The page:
08/18/2017, 12.22
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Indian bishop condemns Spain terrorist attacks

by Nirmala Carvalho

Archbishop Machado chairs the Office for Ecumenism and Interreligious Dialogue of the Federation of Asian Episcopal Conferences. "It seems that humanity has abandoned the dream of living a happy life." Encourage encounter between religious leaders who want peace.

Mumbai (AsiaNews) - Terrorist attacks only serve to "panic people and distance peace", says Msgr. Felix Anthony Machado, Archbishop of Vasai (Maharashtra), commenting on yesterday's bombings on the Ramblas in Barcelona (Spain) and the attack in Cambrils, Spain, foiled by local police.

Speaking with AsiaNews he voices clear condemnation of the latest Islamic extremist attacks in Europe, and recalls the affable and cordial character of the Spanish people whom he has met on numerous occasions. "A people - he says – who have always shown great respect for all religions. God shows us peace. We must not lose hope. We must not lose courage. We must not stop receiving God's peace and establishing it upon earth. "

Msgr Machado, chair of the Office for Ecumenism and Interreligious Dialogue of the Federation of Asian Episcopal Conferences (Fabc), argues that "leaders of all religions must join each time they can" to build a peace society. It almost seems, he adds, "that humanity has abandoned the dream of living a happy life." Speaking also of building a climate of dialogue, which would help to prevent the spread of radical ideas, he admits that everyone, political and ecclesial representatives, " are not doing enough to deal with this emergency situation."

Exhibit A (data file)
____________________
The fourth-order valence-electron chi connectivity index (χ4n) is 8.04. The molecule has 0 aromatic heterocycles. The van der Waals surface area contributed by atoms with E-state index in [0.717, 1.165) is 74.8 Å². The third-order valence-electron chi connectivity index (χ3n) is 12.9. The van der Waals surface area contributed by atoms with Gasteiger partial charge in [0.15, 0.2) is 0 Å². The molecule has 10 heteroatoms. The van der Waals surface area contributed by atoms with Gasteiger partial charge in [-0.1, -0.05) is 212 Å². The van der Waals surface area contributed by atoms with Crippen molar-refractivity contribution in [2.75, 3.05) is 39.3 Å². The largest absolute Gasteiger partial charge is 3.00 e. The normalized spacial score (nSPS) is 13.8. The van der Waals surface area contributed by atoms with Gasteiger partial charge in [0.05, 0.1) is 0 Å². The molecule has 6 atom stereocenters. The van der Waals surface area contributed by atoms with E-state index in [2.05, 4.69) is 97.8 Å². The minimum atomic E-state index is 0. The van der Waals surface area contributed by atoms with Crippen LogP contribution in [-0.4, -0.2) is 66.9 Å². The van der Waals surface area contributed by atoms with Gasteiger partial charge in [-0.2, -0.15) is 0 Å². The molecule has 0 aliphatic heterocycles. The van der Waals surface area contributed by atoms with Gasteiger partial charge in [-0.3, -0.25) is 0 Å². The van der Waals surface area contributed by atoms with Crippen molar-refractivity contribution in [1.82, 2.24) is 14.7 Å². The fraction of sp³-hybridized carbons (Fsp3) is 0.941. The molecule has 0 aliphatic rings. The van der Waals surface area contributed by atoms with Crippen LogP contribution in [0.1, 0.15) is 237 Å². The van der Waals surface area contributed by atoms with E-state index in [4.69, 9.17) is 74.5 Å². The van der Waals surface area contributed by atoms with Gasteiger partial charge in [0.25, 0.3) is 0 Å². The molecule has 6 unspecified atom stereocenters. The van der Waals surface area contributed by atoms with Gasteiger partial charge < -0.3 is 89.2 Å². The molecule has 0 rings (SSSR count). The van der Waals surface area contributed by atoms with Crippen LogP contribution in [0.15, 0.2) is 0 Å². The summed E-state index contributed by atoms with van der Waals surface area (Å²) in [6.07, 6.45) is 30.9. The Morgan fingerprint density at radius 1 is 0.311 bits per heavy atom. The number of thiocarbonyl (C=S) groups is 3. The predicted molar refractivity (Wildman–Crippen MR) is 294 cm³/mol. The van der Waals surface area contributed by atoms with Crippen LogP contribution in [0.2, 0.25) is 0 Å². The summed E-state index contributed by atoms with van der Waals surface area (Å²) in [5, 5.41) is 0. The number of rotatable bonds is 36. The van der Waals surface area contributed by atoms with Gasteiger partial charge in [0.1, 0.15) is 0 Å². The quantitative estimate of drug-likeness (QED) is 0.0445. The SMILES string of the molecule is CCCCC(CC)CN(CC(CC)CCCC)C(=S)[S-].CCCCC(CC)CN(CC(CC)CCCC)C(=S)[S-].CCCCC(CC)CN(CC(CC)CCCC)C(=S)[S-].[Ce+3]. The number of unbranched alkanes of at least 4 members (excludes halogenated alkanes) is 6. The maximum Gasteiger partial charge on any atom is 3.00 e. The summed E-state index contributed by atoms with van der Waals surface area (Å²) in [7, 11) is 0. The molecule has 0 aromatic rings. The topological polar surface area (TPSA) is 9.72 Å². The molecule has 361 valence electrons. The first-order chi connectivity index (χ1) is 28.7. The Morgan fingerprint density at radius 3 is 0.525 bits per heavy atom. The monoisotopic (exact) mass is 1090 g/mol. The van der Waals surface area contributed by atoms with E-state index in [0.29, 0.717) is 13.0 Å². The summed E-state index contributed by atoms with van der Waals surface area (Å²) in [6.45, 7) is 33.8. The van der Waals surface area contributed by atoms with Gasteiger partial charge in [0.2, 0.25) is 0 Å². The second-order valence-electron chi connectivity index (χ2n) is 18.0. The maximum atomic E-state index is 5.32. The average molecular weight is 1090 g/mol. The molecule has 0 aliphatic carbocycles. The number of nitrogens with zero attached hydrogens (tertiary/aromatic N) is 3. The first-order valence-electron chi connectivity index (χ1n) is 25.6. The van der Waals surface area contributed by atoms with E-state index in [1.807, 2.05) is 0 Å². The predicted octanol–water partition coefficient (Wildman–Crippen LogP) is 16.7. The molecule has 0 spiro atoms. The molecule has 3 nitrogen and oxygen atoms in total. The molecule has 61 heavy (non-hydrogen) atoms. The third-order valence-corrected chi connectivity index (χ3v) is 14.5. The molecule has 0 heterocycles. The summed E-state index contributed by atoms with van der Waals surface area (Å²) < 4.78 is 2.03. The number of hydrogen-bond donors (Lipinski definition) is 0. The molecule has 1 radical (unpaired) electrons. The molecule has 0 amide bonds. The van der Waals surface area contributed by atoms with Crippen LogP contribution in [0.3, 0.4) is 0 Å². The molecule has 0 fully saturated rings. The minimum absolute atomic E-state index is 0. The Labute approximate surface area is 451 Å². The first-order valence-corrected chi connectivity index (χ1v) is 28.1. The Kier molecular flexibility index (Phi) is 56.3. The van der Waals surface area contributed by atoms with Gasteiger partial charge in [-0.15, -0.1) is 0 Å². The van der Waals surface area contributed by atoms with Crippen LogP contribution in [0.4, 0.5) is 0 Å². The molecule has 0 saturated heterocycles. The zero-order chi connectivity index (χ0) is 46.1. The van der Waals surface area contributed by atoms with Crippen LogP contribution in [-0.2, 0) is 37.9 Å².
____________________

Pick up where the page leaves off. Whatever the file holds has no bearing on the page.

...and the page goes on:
That is why the Archbishop underlined the importance of peace initiatives such as the "World Peace and Harmony Conclave", which he attended last August 13 in Mumbai. The meeting was promoted by Ahimsa Vishwa Bharti, a local organization working for harmony, and attended by representatives of all religions. For Buddhism, the Dalai Lama; For Hinduism, guru Baba Ramdev. "There are many people - he says - that are tired of religions that seem to do nothing but fight each other. Some people are pushing to harm coexistence and it seems they do not want peace at all. " Instead, "meetings like this are fundamental."

In Hinduism, he continues, "those who walk in darkness are called tamas. But while the Hindu doctrine of Bhagavad Gita feels that this is their way, the Gospel of Jesus tells us that they do not necessarily have to live that way. This means leaving a margin for change and pushing them to change. The Gita also invites to change, but many believe that that road is their 'karma' and that nothing can be changed except through the cycle of rebirths. " Finally, Msgr. Machado argues that "the Church must be present at similar events. All of us were moved by a spirit of deep brotherhood, with a real effort to act together in favor of peace."

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